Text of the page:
Friday, September 27, 2013

The Art of Listening


At long last I am copping to it. I have been extremely Quiet here on the blog. For years! Part of it is introversion, but most is an “I’m too busy to write this” attitude with a little bit of “who would really want to read what I have to say, anyway?” underneath. So I guess it’s partly what Susan Cain refers to as being shy – as distinct from introverted – the fear of social judgment. This distinction interests me and I hope to explore it further.

In response to some of the guide questions, especially the first and the last (“How do you evaluate “quiet” people; how you address privacy?” And “How does thinking about “quiet” students (or faculty members) shape your understanding of the trivium—pedagogy, community, and Web 2.0?” I want to raise something I think I mentioned in our last f2f: I see the issue of “engaging” students and faculty of different backgrounds and comfort levels as a dynamic, ongoing, creative challenge for us as facilitators/educators.

One way to invite participation is to design learning activities that integrate thinking about multiple types of intelligences (some of my work in grad school was based on using Howard Gardner’s theories and applying them for learners in Adult Basic Education and ESOL).

That was part of why I wanted to bring Voicethread (VT) into C2.0. : in VT the visual is the way in to the conversation, which can then involve audio and writing. Btw, I LOVE how the group collaboratively transformed our “Quiet”  VT into a really fun and funny space…while still focusing on introversion!

The other thing I want to raise is how do we learn to listen – or do we? I go in and out of being able to listen well, or listen at all. And I’m pretty sure I am not alone in this.  

I’ve found some things that help, including meditation and, interestingly enough, some of the interactive art projects I’ve developed in recent years. In my life “outside” of LaG, I am a practicing interdisciplinary visual artist. Some of these art projects are in large part based on people engaging in co-exploring beliefs or behaviors with me. For example, why would (or wouldn’t) someone believe a homemade oracle, and how can intentionally doing favors for people be a different way of connecting with others (even if you tend to do a lot of favors for others without thinking about it)?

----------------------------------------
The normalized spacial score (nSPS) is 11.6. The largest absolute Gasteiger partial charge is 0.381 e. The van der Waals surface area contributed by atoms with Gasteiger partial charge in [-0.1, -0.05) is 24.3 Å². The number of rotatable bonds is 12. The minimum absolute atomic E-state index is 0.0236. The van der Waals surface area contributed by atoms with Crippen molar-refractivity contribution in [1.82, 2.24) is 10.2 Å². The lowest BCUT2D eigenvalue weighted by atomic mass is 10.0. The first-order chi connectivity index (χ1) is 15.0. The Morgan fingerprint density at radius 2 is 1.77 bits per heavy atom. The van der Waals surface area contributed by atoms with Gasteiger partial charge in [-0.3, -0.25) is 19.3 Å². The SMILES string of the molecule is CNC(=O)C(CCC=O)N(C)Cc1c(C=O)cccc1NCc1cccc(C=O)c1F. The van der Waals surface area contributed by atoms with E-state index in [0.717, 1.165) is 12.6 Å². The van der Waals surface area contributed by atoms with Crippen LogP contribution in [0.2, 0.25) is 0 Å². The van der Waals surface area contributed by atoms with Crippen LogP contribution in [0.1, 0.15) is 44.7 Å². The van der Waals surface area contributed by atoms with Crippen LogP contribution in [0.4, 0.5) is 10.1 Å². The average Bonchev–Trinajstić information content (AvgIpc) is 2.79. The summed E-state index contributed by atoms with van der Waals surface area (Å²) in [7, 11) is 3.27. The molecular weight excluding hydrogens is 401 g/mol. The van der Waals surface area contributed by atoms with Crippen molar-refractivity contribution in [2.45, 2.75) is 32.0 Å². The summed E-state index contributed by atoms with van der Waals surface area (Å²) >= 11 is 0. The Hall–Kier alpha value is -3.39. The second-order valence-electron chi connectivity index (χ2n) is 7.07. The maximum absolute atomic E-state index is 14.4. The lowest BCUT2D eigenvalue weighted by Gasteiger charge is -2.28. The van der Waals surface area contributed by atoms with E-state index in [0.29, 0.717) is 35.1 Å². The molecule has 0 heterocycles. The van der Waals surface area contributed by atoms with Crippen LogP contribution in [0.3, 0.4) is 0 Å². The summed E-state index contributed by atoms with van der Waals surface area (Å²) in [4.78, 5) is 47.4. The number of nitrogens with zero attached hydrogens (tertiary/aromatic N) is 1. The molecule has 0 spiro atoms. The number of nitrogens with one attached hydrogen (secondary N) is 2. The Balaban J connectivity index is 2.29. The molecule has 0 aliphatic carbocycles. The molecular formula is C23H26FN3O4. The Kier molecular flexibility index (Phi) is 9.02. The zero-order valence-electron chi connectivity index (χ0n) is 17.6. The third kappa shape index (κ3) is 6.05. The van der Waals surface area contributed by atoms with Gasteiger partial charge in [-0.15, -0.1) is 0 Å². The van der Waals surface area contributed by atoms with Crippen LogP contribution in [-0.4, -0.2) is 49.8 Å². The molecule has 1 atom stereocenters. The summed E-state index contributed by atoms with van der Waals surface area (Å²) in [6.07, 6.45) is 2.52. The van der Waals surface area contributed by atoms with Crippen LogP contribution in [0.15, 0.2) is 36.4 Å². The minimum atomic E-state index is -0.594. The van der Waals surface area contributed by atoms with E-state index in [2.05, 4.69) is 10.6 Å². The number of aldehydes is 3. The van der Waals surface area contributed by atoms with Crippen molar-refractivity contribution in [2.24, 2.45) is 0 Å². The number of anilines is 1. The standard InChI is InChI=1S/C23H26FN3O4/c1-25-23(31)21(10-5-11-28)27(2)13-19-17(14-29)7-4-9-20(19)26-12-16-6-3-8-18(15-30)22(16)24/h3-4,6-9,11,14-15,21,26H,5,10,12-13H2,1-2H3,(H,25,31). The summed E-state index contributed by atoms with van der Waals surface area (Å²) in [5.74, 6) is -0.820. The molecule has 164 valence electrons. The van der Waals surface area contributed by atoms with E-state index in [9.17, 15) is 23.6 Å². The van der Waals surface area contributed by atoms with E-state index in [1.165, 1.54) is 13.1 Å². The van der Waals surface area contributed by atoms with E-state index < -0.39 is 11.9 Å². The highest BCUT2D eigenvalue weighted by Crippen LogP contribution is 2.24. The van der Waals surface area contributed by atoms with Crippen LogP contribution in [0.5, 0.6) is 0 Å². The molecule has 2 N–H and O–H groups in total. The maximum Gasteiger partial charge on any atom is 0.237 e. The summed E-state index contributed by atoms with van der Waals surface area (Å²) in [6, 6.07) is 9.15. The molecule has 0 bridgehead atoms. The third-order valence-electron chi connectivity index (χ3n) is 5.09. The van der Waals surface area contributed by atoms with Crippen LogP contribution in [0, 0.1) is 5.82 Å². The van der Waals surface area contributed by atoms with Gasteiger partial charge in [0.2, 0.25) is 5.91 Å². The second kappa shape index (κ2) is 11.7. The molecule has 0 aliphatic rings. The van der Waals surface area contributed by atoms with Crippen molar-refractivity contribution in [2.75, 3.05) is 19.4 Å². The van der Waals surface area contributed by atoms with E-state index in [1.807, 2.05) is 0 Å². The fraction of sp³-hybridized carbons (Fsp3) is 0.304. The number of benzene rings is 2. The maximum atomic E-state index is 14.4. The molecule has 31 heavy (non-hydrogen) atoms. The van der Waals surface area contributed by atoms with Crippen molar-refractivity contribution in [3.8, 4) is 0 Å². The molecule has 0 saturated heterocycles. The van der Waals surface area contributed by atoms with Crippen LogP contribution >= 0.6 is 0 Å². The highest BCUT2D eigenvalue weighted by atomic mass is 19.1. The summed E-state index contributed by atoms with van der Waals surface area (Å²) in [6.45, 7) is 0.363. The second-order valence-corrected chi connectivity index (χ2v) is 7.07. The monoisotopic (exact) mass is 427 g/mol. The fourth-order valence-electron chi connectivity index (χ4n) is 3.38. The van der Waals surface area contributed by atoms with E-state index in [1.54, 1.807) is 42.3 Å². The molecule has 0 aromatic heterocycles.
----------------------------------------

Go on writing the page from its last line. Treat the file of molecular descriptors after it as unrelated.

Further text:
Doing these projects has, in moments, helped me slow down, and sometimes to get quiet, hold back, and listen to people I don’t know – or even those I know – in a different way. Sometimes, it carries into the rest of my life, including my role at the CTL. 

I'll end with a question I would love to hear your thoughts on. How can we integrate the art of listening into our work with learners of all types?

1 comment:

  1. How interesting to think of performance art for manage engagement of quiet students. I have always seen the art of teaching kind of a performance art. No matter what happens in our lives, the class has to go on. Maybe we can all use this performer (teacher) we have inside to get that engagement part pushed forward.

    Regarding your questions about listening:

    This semester I am part of a pilot class where most of the work has to be done in groups. Students have to find that is not their own process of learning but an experience that is shared by the class and the groups they are working with. In this way they benefit from different skills, talents, and ways of reasoning. Listening is essential, students listen to other students, groups listen to other groups discussion, and instructor listen what everyone has to say (when they are willing to say it-again the quiet issue).

    The whole process is called Productive persistence [http://www.carnegiefoundation.org/productive-persistence] where there are three basic components: 1) productive struggle, 2) deliberate practice, 3) explicit connections. Since there has to be productive struggle component the instructor always answers students questions with more questions after listening what the students question was. Listening anything as a "correct" and valid answer motivates discussion and discovery. It is hard, challenging, and sometimes frustrating where no one wants to say something, but when they do and start being encourage is very nice. On those occasions students put the pieces of the puzzle together by themselves.

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